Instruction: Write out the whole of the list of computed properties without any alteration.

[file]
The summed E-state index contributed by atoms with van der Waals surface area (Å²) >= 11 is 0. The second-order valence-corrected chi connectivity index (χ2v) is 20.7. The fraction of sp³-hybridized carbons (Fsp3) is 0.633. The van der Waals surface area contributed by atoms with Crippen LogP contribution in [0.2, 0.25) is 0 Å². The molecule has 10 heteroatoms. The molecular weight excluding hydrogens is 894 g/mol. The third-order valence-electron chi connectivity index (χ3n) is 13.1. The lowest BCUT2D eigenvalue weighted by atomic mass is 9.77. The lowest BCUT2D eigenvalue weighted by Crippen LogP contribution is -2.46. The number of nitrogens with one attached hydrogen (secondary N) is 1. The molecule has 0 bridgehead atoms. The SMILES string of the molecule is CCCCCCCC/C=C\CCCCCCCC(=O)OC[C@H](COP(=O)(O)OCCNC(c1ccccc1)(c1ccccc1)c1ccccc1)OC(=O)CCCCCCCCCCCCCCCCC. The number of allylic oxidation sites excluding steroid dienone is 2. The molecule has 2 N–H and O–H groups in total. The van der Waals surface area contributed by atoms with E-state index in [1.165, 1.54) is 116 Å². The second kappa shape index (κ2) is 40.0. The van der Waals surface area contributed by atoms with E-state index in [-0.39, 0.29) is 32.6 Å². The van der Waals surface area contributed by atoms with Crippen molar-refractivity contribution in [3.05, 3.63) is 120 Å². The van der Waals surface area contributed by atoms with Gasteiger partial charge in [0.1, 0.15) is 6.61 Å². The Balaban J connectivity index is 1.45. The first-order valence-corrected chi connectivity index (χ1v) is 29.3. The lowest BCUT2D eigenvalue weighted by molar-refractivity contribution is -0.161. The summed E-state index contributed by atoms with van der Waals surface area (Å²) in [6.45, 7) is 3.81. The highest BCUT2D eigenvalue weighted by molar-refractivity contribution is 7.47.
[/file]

The summed E-state index contributed by atoms with van der Waals surface area (Å²) >= 11 is 0. The second-order valence-corrected chi connectivity index (χ2v) is 20.7. The fraction of sp³-hybridized carbons (Fsp3) is 0.633. The van der Waals surface area contributed by atoms with Crippen LogP contribution in [0.2, 0.25) is 0 Å². The molecule has 10 heteroatoms. The molecular weight excluding hydrogens is 894 g/mol. The third-order valence-electron chi connectivity index (χ3n) is 13.1. The lowest BCUT2D eigenvalue weighted by atomic mass is 9.77. The lowest BCUT2D eigenvalue weighted by Crippen LogP contribution is -2.46. The number of nitrogens with one attached hydrogen (secondary N) is 1. The molecule has 0 bridgehead atoms. The SMILES string of the molecule is CCCCCCCC/C=C\CCCCCCCC(=O)OC[C@H](COP(=O)(O)OCCNC(c1ccccc1)(c1ccccc1)c1ccccc1)OC(=O)CCCCCCCCCCCCCCCCC. The number of allylic oxidation sites excluding steroid dienone is 2. The molecule has 2 N–H and O–H groups in total. The van der Waals surface area contributed by atoms with E-state index in [1.165, 1.54) is 116 Å². The second kappa shape index (κ2) is 40.0. The van der Waals surface area contributed by atoms with E-state index in [-0.39, 0.29) is 32.6 Å². The van der Waals surface area contributed by atoms with Crippen molar-refractivity contribution in [3.05, 3.63) is 120 Å². The van der Waals surface area contributed by atoms with Gasteiger partial charge in [0.1, 0.15) is 6.61 Å². The Balaban J connectivity index is 1.45. The first-order valence-corrected chi connectivity index (χ1v) is 29.3. The lowest BCUT2D eigenvalue weighted by molar-refractivity contribution is -0.161. The summed E-state index contributed by atoms with van der Waals surface area (Å²) in [6.45, 7) is 3.81. The highest BCUT2D eigenvalue weighted by molar-refractivity contribution is 7.47.